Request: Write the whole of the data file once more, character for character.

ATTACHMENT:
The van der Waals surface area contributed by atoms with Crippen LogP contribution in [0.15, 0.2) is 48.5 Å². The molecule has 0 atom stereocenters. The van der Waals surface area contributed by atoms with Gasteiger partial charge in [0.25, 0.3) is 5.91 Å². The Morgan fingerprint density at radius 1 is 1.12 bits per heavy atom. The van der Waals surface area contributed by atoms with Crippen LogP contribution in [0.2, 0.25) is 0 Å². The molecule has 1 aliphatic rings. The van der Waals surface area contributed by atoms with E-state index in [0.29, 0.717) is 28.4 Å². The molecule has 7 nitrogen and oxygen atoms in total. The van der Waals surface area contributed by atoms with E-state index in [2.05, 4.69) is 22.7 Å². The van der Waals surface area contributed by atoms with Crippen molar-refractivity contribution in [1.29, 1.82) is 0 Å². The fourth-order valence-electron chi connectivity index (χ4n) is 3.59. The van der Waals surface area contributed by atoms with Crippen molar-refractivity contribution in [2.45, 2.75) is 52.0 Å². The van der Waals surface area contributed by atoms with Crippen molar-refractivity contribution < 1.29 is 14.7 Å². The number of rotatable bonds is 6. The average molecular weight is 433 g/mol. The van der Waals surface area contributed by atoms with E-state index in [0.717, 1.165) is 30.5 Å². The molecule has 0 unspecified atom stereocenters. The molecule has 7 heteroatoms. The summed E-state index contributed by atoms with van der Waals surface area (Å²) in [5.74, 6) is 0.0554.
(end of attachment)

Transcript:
The van der Waals surface area contributed by atoms with Crippen LogP contribution in [0.15, 0.2) is 48.5 Å². The molecule has 0 atom stereocenters. The van der Waals surface area contributed by atoms with Gasteiger partial charge in [0.25, 0.3) is 5.91 Å². The Morgan fingerprint density at radius 1 is 1.12 bits per heavy atom. The van der Waals surface area contributed by atoms with Crippen LogP contribution in [0.2, 0.25) is 0 Å². The molecule has 1 aliphatic rings. The van der Waals surface area contributed by atoms with E-state index in [0.29, 0.717) is 28.4 Å². The molecule has 7 nitrogen and oxygen atoms in total. The van der Waals surface area contributed by atoms with E-state index in [2.05, 4.69) is 22.7 Å². The van der Waals surface area contributed by atoms with Crippen molar-refractivity contribution in [1.29, 1.82) is 0 Å². The fourth-order valence-electron chi connectivity index (χ4n) is 3.59. The van der Waals surface area contributed by atoms with Crippen molar-refractivity contribution in [2.45, 2.75) is 52.0 Å². The van der Waals surface area contributed by atoms with Crippen molar-refractivity contribution < 1.29 is 14.7 Å². The number of rotatable bonds is 6. The average molecular weight is 433 g/mol. The van der Waals surface area contributed by atoms with E-state index in [0.717, 1.165) is 30.5 Å². The molecule has 0 unspecified atom stereocenters. The molecule has 7 heteroatoms. The summed E-state index contributed by atoms with van der Waals surface area (Å²) in [5.74, 6) is 0.0554.